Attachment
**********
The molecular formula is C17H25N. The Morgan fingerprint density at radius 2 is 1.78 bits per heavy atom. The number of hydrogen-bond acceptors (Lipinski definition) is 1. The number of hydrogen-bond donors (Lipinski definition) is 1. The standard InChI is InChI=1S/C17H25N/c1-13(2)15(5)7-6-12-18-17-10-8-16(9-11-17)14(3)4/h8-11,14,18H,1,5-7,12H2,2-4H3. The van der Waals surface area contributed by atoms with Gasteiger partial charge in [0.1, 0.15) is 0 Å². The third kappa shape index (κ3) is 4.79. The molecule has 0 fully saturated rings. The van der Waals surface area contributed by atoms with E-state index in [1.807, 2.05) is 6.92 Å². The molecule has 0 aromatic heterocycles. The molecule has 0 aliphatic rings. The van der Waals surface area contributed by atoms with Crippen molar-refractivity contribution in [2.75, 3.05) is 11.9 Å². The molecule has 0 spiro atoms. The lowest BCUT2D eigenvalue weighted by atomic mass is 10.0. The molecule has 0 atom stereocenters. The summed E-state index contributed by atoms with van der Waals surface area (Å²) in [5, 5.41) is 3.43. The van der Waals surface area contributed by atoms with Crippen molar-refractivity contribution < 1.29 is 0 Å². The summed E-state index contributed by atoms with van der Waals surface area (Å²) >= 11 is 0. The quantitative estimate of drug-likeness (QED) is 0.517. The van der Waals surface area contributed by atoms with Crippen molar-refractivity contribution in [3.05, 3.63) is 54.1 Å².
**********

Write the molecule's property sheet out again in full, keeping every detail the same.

The molecular formula is C17H25N. The Morgan fingerprint density at radius 2 is 1.78 bits per heavy atom. The number of hydrogen-bond acceptors (Lipinski definition) is 1. The number of hydrogen-bond donors (Lipinski definition) is 1. The standard InChI is InChI=1S/C17H25N/c1-13(2)15(5)7-6-12-18-17-10-8-16(9-11-17)14(3)4/h8-11,14,18H,1,5-7,12H2,2-4H3. The van der Waals surface area contributed by atoms with Gasteiger partial charge in [0.1, 0.15) is 0 Å². The third kappa shape index (κ3) is 4.79. The molecule has 0 fully saturated rings. The van der Waals surface area contributed by atoms with E-state index in [1.807, 2.05) is 6.92 Å². The molecule has 0 aromatic heterocycles. The molecule has 0 aliphatic rings. The van der Waals surface area contributed by atoms with Crippen molar-refractivity contribution in [2.75, 3.05) is 11.9 Å². The molecule has 0 spiro atoms. The lowest BCUT2D eigenvalue weighted by atomic mass is 10.0. The molecule has 0 atom stereocenters. The summed E-state index contributed by atoms with van der Waals surface area (Å²) in [5, 5.41) is 3.43. The van der Waals surface area contributed by atoms with Crippen molar-refractivity contribution < 1.29 is 0 Å². The summed E-state index contributed by atoms with van der Waals surface area (Å²) >= 11 is 0. The quantitative estimate of drug-likeness (QED) is 0.517. The van der Waals surface area contributed by atoms with Crippen molar-refractivity contribution in [3.05, 3.63) is 54.1 Å².